The Andes, where frogs and toads are dying from a mysterious fungal disease. Climate change has contributed to the occurrence of the fungal disease, considered the main reason why 67 percent of Tropical American harlequin toads (Atelopus spp.) have gone extinct in the Andean tropical mountains. Alan Pounds, a leading researcher of the amphibian decline, says: �The fungus is the bullet that killed the toads, but climate change pulled the trigger.�

Gulf of Chiriqui, Panama, where a species of hydrocoral was declared extinct before scientists had time to name it. In 1991, it was thought to be gone forever as a result of significant ocean warming in 1982-83. A small colony was rediscovered in 1993, but then was killed by subsequent ocean warming. The status of the species is uncertain.

South Africa, where the population of quiver trees (Aloe dichotoma) in the nation�s northwest is declining due to warming and drying. The San or �Bushman� people use the tree�s branches to make quivers for arrows. The succulent branches are nearly hollow but have been unable to hold enough water to stave off climate change.

Monteverde Cloud Forest, Costa Rica, where conditions are drying as clouds move higher up mountain slopes. The golden toad (Bufo periglens) is already extinct, and many other amphibian populations are declining dramatically. Birds are migrating to higher slopes, and toucans from lower elevations are driving resplendent quetzals (Pharomachrus mocinno) to higher elevations by preying on their nests.

Antarctica, where there has been a 10-fold drop in the krill population since 1950, likely due to decreases in the algae on which krill feed. The algae grow on the underside of sea ice, but as sea ice melts due to climate change, there is less algae. Krill form the base of the Antarctic marine food web, so species from whales to penguins are at risk due to krill population declines.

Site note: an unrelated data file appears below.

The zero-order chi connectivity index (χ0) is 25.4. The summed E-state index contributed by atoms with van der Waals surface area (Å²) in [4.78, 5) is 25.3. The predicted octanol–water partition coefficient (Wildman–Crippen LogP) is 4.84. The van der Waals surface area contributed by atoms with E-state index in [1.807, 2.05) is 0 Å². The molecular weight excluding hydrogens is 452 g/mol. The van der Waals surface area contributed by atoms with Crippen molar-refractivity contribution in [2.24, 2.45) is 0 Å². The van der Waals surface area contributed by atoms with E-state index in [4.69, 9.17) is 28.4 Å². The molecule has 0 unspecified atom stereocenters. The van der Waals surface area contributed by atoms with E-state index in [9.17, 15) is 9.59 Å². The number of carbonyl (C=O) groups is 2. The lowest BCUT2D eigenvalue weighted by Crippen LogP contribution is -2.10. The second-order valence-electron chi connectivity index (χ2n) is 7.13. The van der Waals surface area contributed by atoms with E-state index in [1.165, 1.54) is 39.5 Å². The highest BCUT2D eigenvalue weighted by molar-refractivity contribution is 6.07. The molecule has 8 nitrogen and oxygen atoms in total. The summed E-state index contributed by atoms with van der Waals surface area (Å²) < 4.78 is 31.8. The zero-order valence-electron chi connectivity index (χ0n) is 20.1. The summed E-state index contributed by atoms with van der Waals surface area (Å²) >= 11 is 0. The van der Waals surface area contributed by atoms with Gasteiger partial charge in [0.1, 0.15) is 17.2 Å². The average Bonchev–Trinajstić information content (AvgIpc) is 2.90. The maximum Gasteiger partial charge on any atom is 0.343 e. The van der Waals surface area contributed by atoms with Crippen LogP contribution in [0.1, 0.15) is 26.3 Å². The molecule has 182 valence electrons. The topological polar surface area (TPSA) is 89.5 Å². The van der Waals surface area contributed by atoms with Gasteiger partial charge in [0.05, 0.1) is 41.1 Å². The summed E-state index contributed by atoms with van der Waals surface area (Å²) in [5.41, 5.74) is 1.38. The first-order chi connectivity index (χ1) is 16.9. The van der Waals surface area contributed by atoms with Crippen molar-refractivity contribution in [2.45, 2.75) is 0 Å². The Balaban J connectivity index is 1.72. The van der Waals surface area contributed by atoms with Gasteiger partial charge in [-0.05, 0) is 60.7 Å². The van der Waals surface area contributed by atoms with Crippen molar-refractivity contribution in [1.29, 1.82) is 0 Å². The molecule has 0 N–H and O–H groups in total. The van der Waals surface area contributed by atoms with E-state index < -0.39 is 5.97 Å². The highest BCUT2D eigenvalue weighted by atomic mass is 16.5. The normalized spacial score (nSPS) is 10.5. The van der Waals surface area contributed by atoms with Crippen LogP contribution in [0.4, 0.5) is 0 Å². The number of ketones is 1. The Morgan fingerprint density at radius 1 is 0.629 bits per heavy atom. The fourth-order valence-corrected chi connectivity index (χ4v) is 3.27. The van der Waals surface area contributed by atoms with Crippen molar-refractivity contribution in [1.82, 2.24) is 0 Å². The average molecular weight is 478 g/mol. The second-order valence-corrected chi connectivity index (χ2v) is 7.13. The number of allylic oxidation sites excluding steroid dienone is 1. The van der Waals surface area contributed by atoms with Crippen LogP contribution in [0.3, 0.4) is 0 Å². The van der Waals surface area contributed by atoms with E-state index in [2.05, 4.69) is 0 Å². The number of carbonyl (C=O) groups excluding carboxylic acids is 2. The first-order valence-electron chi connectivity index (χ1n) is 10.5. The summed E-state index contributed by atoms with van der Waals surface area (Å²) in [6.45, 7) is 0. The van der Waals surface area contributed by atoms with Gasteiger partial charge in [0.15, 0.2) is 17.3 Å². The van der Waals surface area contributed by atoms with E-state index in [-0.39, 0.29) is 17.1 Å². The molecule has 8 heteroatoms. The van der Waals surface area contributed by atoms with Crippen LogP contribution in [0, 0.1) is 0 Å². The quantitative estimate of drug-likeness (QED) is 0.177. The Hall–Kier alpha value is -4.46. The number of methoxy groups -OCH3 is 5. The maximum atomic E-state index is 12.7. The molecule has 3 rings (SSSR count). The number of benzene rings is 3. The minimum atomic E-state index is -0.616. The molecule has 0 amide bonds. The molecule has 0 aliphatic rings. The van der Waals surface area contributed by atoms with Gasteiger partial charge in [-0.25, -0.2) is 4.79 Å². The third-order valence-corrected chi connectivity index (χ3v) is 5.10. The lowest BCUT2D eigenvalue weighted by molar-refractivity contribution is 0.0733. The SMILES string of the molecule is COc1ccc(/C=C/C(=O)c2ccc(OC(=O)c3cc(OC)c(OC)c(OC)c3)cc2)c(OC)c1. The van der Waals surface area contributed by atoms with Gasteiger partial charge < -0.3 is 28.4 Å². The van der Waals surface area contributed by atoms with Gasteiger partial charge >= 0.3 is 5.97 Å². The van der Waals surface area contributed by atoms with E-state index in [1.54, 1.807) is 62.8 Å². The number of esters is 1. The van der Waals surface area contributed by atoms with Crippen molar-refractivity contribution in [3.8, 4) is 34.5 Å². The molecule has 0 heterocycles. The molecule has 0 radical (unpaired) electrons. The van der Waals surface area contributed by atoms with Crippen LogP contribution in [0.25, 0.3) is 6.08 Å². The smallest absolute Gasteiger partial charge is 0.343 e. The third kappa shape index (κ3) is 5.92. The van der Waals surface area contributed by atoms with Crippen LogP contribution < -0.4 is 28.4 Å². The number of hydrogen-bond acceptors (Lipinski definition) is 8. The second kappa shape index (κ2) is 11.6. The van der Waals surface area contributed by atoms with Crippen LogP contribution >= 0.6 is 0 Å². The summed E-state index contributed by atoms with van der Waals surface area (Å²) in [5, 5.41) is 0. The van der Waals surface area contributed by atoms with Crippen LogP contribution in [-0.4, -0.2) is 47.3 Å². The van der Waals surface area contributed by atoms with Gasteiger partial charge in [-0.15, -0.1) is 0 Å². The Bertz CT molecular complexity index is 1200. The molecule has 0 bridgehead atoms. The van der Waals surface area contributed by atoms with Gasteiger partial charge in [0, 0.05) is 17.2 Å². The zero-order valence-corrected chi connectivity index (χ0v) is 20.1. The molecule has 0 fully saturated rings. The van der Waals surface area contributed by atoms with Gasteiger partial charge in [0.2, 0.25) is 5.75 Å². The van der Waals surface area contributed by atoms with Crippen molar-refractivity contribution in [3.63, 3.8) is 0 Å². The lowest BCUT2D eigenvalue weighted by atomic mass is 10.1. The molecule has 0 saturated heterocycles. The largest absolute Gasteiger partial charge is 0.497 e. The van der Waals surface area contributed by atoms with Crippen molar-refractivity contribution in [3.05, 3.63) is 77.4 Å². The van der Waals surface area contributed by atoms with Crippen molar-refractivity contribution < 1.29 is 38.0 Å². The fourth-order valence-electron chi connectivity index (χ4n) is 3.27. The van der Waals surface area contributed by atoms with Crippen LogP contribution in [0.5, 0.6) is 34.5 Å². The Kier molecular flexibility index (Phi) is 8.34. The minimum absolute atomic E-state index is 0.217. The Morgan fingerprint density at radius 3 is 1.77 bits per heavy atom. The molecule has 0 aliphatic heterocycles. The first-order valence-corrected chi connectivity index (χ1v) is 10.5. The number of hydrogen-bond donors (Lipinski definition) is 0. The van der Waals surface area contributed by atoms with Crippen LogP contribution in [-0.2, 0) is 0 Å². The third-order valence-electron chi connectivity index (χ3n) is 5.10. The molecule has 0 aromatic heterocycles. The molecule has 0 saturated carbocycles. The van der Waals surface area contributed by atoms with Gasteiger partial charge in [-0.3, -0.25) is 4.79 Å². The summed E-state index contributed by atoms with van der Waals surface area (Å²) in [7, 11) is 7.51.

Alaska and British Colombia, where climate change is prompting an outbreak of mountain beetles in lodgepole pine (Pinus contorta) forests, killing millions of trees. More beetles are surviving the winter because of decreasing freezes, resulting in population explosions during summer. Similar beetle outbreaks have decimated spruce forests.

The Galapagos Islands, where every two to seven years, El Ni�o weather patterns alter conditions in the waters. Warm ocean waters prevent deep, nutrient-rich water from rising to the surface, starving the entire ocean food chain. The Galapagos damsel fish (Azurina eupalama) hasn�t been seen in recent years, and more than 95 percent of coral reefs around the islands died in a single season. Climate change is likely to exacerbate these conditions.

Raja Ampat Islands, Indonesia, where marine habitats naturally experience some of the largest ocean temperature variations. To date, they have shown exceptional resilience to the stresses associated with climate change, and therefore will be central to the repopulation of other areas impacted by climate change.

Pacific Islands, where coral reefs have been compared to underwater rain forests because of their species richness. However, 20 percent of Pacific Island reefs have been destroyed, and another 60 percent are severely threatened by climate change. Losing reefs is equal to losing $375 billion dollars a year and will jeopardize the food and economic security of 30 million people. Because most coral reefs exist in tropical waters of developing countries, their loss due to climate change will affect impoverished populations the most.